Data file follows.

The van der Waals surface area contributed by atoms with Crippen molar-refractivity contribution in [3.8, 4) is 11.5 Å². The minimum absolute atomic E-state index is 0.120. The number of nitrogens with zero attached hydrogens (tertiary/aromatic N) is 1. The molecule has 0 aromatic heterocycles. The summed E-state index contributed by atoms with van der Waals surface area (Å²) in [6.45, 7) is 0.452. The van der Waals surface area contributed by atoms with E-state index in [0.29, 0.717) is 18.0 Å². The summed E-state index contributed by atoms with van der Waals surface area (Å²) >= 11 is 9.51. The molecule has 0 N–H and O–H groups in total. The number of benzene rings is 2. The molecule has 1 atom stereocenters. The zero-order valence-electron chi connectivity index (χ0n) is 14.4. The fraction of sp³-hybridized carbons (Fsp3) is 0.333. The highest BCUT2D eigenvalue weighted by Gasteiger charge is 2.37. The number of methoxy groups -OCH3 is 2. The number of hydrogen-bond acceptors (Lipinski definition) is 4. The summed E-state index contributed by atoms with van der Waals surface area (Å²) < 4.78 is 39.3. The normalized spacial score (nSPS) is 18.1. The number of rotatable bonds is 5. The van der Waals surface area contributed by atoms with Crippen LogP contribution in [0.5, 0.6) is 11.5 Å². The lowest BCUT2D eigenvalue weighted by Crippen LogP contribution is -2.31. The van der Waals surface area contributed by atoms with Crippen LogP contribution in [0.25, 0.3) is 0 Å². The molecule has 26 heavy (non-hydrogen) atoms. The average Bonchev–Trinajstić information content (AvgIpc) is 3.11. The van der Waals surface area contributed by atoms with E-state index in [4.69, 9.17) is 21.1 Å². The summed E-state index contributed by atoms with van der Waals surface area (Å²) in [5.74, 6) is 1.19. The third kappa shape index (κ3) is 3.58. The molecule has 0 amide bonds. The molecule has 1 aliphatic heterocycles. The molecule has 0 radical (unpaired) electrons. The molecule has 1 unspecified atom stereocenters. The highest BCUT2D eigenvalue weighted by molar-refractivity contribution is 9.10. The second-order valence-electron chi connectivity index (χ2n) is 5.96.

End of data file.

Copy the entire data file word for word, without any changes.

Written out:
The van der Waals surface area contributed by atoms with Crippen molar-refractivity contribution in [3.8, 4) is 11.5 Å². The minimum absolute atomic E-state index is 0.120. The number of nitrogens with zero attached hydrogens (tertiary/aromatic N) is 1. The molecule has 0 aromatic heterocycles. The summed E-state index contributed by atoms with van der Waals surface area (Å²) in [6.45, 7) is 0.452. The van der Waals surface area contributed by atoms with E-state index in [0.29, 0.717) is 18.0 Å². The summed E-state index contributed by atoms with van der Waals surface area (Å²) >= 11 is 9.51. The molecule has 0 N–H and O–H groups in total. The number of benzene rings is 2. The molecule has 1 atom stereocenters. The zero-order valence-electron chi connectivity index (χ0n) is 14.4. The fraction of sp³-hybridized carbons (Fsp3) is 0.333. The highest BCUT2D eigenvalue weighted by Gasteiger charge is 2.37. The number of methoxy groups -OCH3 is 2. The number of hydrogen-bond acceptors (Lipinski definition) is 4. The summed E-state index contributed by atoms with van der Waals surface area (Å²) < 4.78 is 39.3. The normalized spacial score (nSPS) is 18.1. The number of rotatable bonds is 5. The van der Waals surface area contributed by atoms with Crippen LogP contribution in [0.5, 0.6) is 11.5 Å². The lowest BCUT2D eigenvalue weighted by Crippen LogP contribution is -2.31. The van der Waals surface area contributed by atoms with Crippen LogP contribution in [0.25, 0.3) is 0 Å². The molecule has 26 heavy (non-hydrogen) atoms. The average Bonchev–Trinajstić information content (AvgIpc) is 3.11. The van der Waals surface area contributed by atoms with E-state index in [4.69, 9.17) is 21.1 Å². The summed E-state index contributed by atoms with van der Waals surface area (Å²) in [5.74, 6) is 1.19. The third kappa shape index (κ3) is 3.58. The molecule has 0 amide bonds. The molecule has 1 aliphatic heterocycles. The molecule has 0 radical (unpaired) electrons. The molecule has 1 unspecified atom stereocenters. The highest BCUT2D eigenvalue weighted by molar-refractivity contribution is 9.10. The second-order valence-electron chi connectivity index (χ2n) is 5.96.